September 19, 2021 - 12:05 am
Peloton queen Jess King is her followers’ ride or die.
The former Las Vegas resident got on her bike in 2014 and has amassed an international cult following of riders and runners who spend time sweating and much more with her each day.
An intimate experience? King says there are few things deeper. “I’m intentionally speaking to people’s hearts, but on the bike,” she says. “I want you to know, if you are hurting and suffering, you’re not alone. I’m right here with you. I see you. Biking together is a deep connection.”
King cut her TV teeth as a pro dancer on Fox’s “So You Think You Can Dance.” She is also known for her starring role in “Le Rêve” at Wynn Las Vegas, and her popular online cooking show called “Ooo Mami” with fiancée Sophia Urista.
Next up is Season 3 of her own show, “Jess King Experience,” which Peloton will premiere this fall.
How did the idea of Peloton appeal to you as a dancer and artist?
As an artist, I realized that this was just a different type of stage. And the impact of this worldwide audience blew other ideas out of the water. It’s millions of people watching you as opposed to how many you can pack into a theater. This was just moving the performance to a virtual world. It was also bringing art to fitness.
Out of all of the instructors, why are you one of the most popular?
I think it’s all about a commitment to authenticity. It’s not something I’m consciously seeking to achieve. It just happens.
What makes a spin class great versus “My rear is numb and I’ll never do this again”?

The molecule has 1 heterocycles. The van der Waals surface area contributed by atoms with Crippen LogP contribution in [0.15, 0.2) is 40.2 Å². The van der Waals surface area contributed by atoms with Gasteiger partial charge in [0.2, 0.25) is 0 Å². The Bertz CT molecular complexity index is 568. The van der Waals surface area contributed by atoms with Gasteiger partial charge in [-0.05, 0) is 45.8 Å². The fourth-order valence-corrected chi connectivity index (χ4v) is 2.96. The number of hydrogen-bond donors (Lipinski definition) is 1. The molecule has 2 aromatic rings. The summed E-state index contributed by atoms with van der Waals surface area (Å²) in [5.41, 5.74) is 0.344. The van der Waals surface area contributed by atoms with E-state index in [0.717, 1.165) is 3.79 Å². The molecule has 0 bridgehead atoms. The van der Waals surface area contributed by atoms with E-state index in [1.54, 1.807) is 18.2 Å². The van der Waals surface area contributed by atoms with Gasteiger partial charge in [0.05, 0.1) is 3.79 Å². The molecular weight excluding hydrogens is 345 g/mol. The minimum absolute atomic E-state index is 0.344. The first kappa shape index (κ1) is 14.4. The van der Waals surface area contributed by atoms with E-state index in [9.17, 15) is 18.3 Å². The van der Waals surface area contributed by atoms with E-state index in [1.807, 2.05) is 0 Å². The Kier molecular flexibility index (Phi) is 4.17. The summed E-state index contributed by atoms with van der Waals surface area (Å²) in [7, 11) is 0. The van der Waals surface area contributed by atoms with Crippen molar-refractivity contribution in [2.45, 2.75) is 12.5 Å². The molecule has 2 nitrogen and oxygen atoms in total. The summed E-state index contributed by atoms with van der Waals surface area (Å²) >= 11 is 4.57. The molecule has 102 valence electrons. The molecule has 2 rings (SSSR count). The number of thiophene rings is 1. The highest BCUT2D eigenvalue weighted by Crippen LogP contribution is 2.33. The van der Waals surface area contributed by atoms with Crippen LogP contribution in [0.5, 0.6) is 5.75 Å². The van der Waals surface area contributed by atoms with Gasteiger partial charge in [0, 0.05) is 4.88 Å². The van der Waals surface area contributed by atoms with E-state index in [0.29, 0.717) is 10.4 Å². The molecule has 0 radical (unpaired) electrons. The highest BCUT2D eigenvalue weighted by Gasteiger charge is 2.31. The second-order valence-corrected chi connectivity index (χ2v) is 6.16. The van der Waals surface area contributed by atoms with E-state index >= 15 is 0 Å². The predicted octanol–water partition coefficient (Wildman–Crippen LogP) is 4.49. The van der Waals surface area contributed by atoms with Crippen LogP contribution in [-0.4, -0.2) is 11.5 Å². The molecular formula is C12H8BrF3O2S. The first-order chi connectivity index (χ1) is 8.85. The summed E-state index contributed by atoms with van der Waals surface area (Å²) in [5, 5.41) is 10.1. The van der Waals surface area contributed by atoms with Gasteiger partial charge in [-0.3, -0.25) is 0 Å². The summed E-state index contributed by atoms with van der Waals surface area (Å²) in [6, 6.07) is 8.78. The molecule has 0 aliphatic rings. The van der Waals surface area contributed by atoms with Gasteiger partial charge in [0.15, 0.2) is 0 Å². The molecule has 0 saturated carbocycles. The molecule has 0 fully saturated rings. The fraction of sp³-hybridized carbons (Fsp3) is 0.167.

It’s the synergy of the music and the movement. It’s similar to a dance — it must fit together. A great class is a moving meditation. It takes you out of what you are familiar with in your world, like your job or your to-do list, and brings you into this sacred space where you can explore things you don’t know in your heart or your head. You might be on the threshold of a great idea or pushing to break a record or moving to get yourself going for your day. It’s deeply personal.
Do Peloton teachers have groupies?
(Laughing) It’s nice. Fans come up. Mostly, it’s a surprise when people see me. I’ll hear, “Oh, s—! Is that really you?” And I’ll say, “My friend!” The person will then say, “I see you every single day.” Those are my people.
What are your memories of playing the woman in the red dress in “Le Rêve”?
I learned how to ballroom dance in water. It was like I went scuba diving every night, when I wasn’t doing aerial work. It was one of my first professional jobs and a hard gig, but it taught me so much from a skill-set perspective. There was no mediocre. You weren’t allowed to not go for it. If you didn’t go full out, you would get injured.
How physically taxing was the show?
Dancing on a rubber stage that went 30 feet into the water was tough. By the way, we were in little leather ballroom shoes in the water. It was so hard on my feet, especially the little joints. It got to the point where after every show I was doing ice bucket after ice bucket just to get to the “ahhhhhh.”
When will you and fiancée Sophia Urista visit Vegas again?
Oh, I’m not done with Vegas. It’s such an interesting place and holds a lot of memories for us both. Sophia did the show “Opium” in Vegas. I did “Le Rêve.” Lots of fun times. Plus, I love a good dinner at Catch.